09 November 2014

Alliteration Ink Presents: The Kickstarter for NOT OUR KIND: TALES OF (NOT) BELONGING

Alliteration Ink Introduces Not Our Kind:  Tales of (Not) Belonging

This Kickstarter is to fund a genre-defying diverse collection of fantasy and sci-fi stories of cultures, their problems, and seeing life from a new point of view.  It's edited by Nayad Monroe, who previously edited the critically acclaimed What Fates Impose.

When you talk about outsiders, it's easy to think about that sense of isolation when you're not one of the "popular kids" in high school, when you're the new person on the job, when you stand out in a bad way.

But there's more than that.

There's the sense of wonder at a new, alien place. There's seeing everything you know through a new, different point of view.

These stories defy expectations and easy genre boundaries.

But if you want that sense of wonder and amazement when you first encountered speculative fiction, that idea that there is something different, something more just around the corner, just out of sight, that sense of coming home to the unfamiliar, then this is the book you want to read.

In twenty-four hours, we're over 15% of the way to our first goal - and future goals include more stories through an open call for submissions!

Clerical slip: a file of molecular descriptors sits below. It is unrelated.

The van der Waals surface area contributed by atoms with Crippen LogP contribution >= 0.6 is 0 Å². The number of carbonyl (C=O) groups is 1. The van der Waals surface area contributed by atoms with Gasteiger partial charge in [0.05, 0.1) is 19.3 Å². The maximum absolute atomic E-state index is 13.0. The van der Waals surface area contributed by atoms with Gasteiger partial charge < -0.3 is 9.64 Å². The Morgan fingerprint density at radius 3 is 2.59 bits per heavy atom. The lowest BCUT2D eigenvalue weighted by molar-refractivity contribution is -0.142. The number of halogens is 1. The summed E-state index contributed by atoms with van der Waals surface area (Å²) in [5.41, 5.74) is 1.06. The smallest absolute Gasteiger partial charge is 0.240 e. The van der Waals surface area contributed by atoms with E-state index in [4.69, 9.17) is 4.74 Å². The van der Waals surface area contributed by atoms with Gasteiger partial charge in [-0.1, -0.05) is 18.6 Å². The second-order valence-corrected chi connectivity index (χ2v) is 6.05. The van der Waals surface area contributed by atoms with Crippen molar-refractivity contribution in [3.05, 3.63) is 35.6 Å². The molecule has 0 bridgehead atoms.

You can back the project at http://bit.ly/kicknotourkind and get this book - and some pretty spiffy extra backer rewards - for yourself!

Not Our Kind: Tales of (Not) Belonging - New Fiction Stories -- Kicktraq Mini

23 October 2014

How To Get Invited To Anthologies

With Not Our Kind in the funding phase (have you backed it yet?), friend of Alliteration Ink (and an author I've published before) Justin Swapp asked a very smart question on Facebook:
How can we find out about your upcoming anthologies while you are still looking for authors?
This is a good question, because I've never done a purely open-call anthology (yet).  There's always been a large "invitation" component, and few (if any) open submissions.

You probably know what an open call for submissions is;  usually with invitations, an editor (or more properly, anthologist) will invite authors they know, have worked with, or want to work with to submit stories for an upcoming anthology.

Usually the anthologist will ask somewhere around twice as many authors as they actually need - quite a few invariably have to decline for whatever reason, others may have to bow out, and a few may simply write a bad story.  But because you're (largely) working with professionals with a good track record, there are few bad surprises.

This can seem like it's an "Old Boy's Club" (and we know how I feel about those), but it is not.  This is a purely practical matter.

Reading open submissions (often called slush) is hard and tiring.  Developmental editing is hard and a lot of work.  It can be very rewarding... but it can also be a colossal time sink.  Many anthologists don't want to work with open submissions at all.

So what's an aspiring writer to do?

See what you can do about getting your work noticed by an editor or anthologist.  As a publisher, I leave nearly all aspects of story selection up to the anthologists and editors of anthologies, so e-mailing me directly to be in an anthology is not going to help much.